The amendment also clarifies that for the purposes of section 135 of the Act, “net profit”, shall be calculated in accordance with the provisions of section 198 of the Act and shall not include:

 

  • sums arising from any profit of any overseas branch or branches of the company whether operated as a separate company or otherwise; and
  • any dividend received from other companies in India, which are covered under and complying with section 135 of the Act. 

 

4. REVISAL OF ECB AND RDB NORMS 

 

The Reserve Bank of India vide circular dated 19 September 2018, has revised the norms with respect to external commercial borrowings, trade credit, borrowing and lending in foreign currency norms.

 

According to the circular, borrowers of external commercial borrowings who are in the manufacturing sector can now raise up to USD 50 million or its Rupee equivalent with a minimum average maturity period of 1 year. Prior to the circular, eligible borrowers in the manufacturing sector could raise up to USD 50 million with a minimum average maturity period of 3 years.

 

With respect to rupee denominated bonds, Indian banks are now allowed to participate as arrangers, underwriters, market makers, traders in the overseas issue of rupee denominated bonds subject to applicable prudential norms. Previously, Indian banks, subject to applicable prudential norms could act only as an arranger and an underwriter for the overseas issue of rupee denominated bonds and in case of underwriting, their holding could not exceed more than 5% of the issue size after 6 months of the issue.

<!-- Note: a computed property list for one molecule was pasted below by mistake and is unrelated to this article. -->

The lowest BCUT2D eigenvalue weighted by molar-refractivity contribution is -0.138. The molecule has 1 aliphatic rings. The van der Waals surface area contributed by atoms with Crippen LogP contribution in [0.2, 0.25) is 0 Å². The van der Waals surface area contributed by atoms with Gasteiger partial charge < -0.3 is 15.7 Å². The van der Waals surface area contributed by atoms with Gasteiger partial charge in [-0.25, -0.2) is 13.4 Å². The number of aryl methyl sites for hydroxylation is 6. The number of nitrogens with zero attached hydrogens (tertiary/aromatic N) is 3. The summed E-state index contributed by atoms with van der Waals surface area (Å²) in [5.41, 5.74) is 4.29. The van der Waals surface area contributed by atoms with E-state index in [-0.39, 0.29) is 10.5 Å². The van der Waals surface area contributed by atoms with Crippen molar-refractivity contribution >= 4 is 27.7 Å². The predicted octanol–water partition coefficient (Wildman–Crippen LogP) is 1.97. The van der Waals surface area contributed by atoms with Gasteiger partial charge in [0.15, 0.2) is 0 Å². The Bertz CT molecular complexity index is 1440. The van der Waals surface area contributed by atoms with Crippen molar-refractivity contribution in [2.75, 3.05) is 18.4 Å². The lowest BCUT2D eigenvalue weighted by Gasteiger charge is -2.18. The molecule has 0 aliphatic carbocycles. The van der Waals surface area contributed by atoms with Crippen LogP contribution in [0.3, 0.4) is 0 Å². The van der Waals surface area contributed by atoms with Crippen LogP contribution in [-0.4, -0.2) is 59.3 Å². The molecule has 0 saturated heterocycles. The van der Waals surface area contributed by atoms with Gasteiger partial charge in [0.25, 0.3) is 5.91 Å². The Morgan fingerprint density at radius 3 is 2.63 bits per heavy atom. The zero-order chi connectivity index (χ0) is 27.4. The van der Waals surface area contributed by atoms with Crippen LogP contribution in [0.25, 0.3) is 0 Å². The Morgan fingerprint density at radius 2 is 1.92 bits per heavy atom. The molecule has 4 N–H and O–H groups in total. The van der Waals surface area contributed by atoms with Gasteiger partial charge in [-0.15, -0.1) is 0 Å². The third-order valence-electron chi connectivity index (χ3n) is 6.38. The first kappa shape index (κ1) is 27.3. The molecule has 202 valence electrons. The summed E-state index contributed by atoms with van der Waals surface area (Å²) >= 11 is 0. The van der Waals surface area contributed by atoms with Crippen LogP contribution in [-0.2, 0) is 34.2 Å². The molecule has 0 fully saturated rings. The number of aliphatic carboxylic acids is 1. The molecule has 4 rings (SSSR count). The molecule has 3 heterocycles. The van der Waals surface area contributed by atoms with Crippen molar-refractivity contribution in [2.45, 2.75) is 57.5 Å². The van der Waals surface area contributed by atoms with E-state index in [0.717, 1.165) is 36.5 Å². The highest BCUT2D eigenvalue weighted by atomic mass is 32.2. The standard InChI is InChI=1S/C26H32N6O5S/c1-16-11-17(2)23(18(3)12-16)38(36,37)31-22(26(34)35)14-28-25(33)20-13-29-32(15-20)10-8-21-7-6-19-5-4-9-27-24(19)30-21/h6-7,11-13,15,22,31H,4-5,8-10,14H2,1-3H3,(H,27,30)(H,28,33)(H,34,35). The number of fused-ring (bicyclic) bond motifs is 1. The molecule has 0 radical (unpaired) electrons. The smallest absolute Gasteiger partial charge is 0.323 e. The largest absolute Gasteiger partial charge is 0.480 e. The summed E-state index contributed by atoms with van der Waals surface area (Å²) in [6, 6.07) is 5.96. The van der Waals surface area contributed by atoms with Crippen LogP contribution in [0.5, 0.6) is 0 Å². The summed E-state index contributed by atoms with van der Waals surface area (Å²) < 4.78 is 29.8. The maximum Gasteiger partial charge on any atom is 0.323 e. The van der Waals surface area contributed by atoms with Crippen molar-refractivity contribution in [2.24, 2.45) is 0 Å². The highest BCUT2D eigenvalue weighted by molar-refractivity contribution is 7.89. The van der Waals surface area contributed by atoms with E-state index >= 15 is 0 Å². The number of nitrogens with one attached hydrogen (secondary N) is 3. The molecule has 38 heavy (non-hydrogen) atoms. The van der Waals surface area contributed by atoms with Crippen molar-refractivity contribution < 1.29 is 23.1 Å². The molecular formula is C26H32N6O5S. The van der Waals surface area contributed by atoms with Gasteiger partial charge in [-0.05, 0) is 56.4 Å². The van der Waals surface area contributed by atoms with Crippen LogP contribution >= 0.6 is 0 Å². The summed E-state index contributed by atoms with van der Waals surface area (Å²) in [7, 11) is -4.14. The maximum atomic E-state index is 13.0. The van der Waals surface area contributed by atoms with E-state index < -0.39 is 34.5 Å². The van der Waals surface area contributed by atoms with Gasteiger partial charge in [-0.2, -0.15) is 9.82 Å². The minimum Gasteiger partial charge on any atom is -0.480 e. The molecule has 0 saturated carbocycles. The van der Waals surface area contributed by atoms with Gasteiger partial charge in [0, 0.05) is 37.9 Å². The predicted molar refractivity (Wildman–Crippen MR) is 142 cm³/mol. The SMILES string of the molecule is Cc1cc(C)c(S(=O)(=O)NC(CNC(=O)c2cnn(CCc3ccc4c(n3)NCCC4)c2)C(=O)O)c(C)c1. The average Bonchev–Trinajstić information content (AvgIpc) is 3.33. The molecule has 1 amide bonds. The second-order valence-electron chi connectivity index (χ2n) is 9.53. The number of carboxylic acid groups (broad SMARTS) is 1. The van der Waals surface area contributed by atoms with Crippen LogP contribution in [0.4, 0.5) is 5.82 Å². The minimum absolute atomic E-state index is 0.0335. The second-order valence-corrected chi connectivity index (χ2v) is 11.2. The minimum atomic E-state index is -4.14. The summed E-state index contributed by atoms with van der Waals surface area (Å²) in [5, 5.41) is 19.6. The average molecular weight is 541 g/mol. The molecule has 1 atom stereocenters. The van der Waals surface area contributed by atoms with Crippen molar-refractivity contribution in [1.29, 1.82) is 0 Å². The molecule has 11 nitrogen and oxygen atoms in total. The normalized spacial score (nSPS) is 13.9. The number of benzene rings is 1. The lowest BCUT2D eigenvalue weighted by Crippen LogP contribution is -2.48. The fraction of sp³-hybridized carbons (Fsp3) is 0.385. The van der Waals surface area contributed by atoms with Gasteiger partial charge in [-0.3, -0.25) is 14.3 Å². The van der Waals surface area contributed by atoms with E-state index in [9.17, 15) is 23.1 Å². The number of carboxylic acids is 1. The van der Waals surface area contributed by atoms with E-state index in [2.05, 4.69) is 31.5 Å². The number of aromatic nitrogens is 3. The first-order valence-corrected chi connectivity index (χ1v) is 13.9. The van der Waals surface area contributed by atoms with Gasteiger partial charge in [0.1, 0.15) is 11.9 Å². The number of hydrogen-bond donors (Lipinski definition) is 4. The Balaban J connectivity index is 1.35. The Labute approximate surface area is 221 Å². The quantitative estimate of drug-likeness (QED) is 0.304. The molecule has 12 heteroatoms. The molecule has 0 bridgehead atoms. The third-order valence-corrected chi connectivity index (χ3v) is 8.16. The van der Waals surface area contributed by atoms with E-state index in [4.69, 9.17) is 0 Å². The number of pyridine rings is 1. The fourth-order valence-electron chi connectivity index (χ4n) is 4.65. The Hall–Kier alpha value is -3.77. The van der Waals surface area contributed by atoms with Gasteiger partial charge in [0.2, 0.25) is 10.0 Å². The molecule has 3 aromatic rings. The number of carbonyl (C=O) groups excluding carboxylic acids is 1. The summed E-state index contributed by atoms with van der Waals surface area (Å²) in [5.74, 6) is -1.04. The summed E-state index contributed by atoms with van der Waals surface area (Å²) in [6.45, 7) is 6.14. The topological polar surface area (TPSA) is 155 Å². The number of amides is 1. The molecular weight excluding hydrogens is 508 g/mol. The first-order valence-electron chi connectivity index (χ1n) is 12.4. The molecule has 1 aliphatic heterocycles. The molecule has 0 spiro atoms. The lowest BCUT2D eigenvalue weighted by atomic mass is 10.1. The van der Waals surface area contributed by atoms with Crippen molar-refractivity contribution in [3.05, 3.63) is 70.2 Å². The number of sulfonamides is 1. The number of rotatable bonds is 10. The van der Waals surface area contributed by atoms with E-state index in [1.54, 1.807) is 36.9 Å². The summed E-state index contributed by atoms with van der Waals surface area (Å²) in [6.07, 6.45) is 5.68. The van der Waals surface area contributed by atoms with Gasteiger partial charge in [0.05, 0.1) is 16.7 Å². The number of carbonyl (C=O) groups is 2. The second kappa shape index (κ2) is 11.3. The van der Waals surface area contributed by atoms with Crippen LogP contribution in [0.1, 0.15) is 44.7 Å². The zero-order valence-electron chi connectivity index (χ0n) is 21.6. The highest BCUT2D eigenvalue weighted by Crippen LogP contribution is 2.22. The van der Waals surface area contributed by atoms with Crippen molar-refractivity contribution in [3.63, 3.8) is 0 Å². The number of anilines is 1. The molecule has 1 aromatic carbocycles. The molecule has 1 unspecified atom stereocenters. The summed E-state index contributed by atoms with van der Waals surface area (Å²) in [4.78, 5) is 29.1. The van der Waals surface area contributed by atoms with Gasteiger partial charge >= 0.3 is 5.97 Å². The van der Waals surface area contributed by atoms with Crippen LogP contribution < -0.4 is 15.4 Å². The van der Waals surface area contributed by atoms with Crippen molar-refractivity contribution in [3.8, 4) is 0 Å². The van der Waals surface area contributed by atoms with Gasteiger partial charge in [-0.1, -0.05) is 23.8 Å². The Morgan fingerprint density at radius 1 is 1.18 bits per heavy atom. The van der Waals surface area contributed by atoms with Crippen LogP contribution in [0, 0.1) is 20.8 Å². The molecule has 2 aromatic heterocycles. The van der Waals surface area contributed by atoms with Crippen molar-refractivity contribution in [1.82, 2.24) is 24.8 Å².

LABOUR LAW

 

5. RAJASTHAN STATE ROAD TRANSPORT CORPORATION JAIPUR VS. SHRI PHOOL CHAND (DEAD) THROUGH L.RS & THE MANAGEMENT OF REGIONAL CHIEF ENGINEER P.H.E.D RANCHI VS. THEIR WORKMEN REP. BY DISTRICT SECRETARY 

 

 

 

The question which arose in the Supreme Court with respect to these cases is whether, the High Courts of Rajasthan and Jharkhand as well as the labour courts were justified in awarding full back wages to workmen.

 

The Supreme Court in both cases held that workmen have no right to claim back wages from their employer as a right merely because the courts had set aside their dismissal order and had directed their reinstatement of service.

 

The Supreme Court accordingly directed that it is necessary for the workman in such cases to plead and prove with evidence that after their dismissal from service, the workman was not gainfully employed anywhere and had no earning to maintain themselves or their families. 

 

The Supreme Court also stated that the employer was entitled to prove otherwise against the employee, namely that the employee was gainfully employed during the relevant period and hence not entitled to claim back wages. The Supreme Court further clarified that the initial burden of proof was on the employee.

 

Therefore, the Supreme Court had found that the High Courts of Rajasthan and Jharkhand as well as the labour courts had erred in applying the law mentioned above to the cases. However, after having regard to all the facts and circumstances of the cases, the Supreme Court, in exercise of its powers granted under article 142 of the Constitution of India, ordered the payment of back wages to the workmen and their legal representatives in the interest of justice. 

 

 

For further information, please contact:  


Souvik Ganguly, Partner, Acuity Law

al@acuitylaw.co.in